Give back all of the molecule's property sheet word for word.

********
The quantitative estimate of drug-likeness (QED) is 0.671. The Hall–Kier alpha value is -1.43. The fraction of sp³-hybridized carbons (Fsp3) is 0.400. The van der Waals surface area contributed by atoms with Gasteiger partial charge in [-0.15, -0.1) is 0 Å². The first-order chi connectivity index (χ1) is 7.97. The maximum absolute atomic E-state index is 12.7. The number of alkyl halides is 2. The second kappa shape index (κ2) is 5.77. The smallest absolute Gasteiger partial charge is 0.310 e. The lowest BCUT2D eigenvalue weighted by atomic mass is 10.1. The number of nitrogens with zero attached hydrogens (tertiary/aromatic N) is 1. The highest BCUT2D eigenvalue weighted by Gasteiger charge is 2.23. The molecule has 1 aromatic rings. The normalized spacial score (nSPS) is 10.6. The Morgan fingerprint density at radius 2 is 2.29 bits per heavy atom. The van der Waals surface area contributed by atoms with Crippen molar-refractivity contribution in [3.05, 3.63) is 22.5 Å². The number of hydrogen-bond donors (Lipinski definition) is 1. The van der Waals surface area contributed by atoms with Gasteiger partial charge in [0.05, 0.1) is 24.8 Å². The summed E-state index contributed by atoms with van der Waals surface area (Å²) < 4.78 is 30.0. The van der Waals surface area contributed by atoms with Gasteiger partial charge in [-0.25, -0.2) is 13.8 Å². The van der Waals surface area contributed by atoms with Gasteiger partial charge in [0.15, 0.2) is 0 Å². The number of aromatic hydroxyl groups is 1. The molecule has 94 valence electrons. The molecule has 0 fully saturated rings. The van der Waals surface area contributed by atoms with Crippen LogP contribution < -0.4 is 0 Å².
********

The quantitative estimate of drug-likeness (QED) is 0.671. The Hall–Kier alpha value is -1.43. The fraction of sp³-hybridized carbons (Fsp3) is 0.400. The van der Waals surface area contributed by atoms with Gasteiger partial charge in [-0.15, -0.1) is 0 Å². The first-order chi connectivity index (χ1) is 7.97. The maximum absolute atomic E-state index is 12.7. The number of alkyl halides is 2. The second kappa shape index (κ2) is 5.77. The smallest absolute Gasteiger partial charge is 0.310 e. The lowest BCUT2D eigenvalue weighted by atomic mass is 10.1. The number of nitrogens with zero attached hydrogens (tertiary/aromatic N) is 1. The highest BCUT2D eigenvalue weighted by Gasteiger charge is 2.23. The molecule has 1 aromatic rings. The normalized spacial score (nSPS) is 10.6. The Morgan fingerprint density at radius 2 is 2.29 bits per heavy atom. The van der Waals surface area contributed by atoms with Crippen molar-refractivity contribution in [3.05, 3.63) is 22.5 Å². The number of hydrogen-bond donors (Lipinski definition) is 1. The van der Waals surface area contributed by atoms with Gasteiger partial charge in [0.05, 0.1) is 24.8 Å². The summed E-state index contributed by atoms with van der Waals surface area (Å²) < 4.78 is 30.0. The van der Waals surface area contributed by atoms with Gasteiger partial charge in [-0.25, -0.2) is 13.8 Å². The van der Waals surface area contributed by atoms with Gasteiger partial charge in [0.15, 0.2) is 0 Å². The number of aromatic hydroxyl groups is 1. The molecule has 94 valence electrons. The molecule has 0 fully saturated rings. The van der Waals surface area contributed by atoms with Crippen LogP contribution < -0.4 is 0 Å².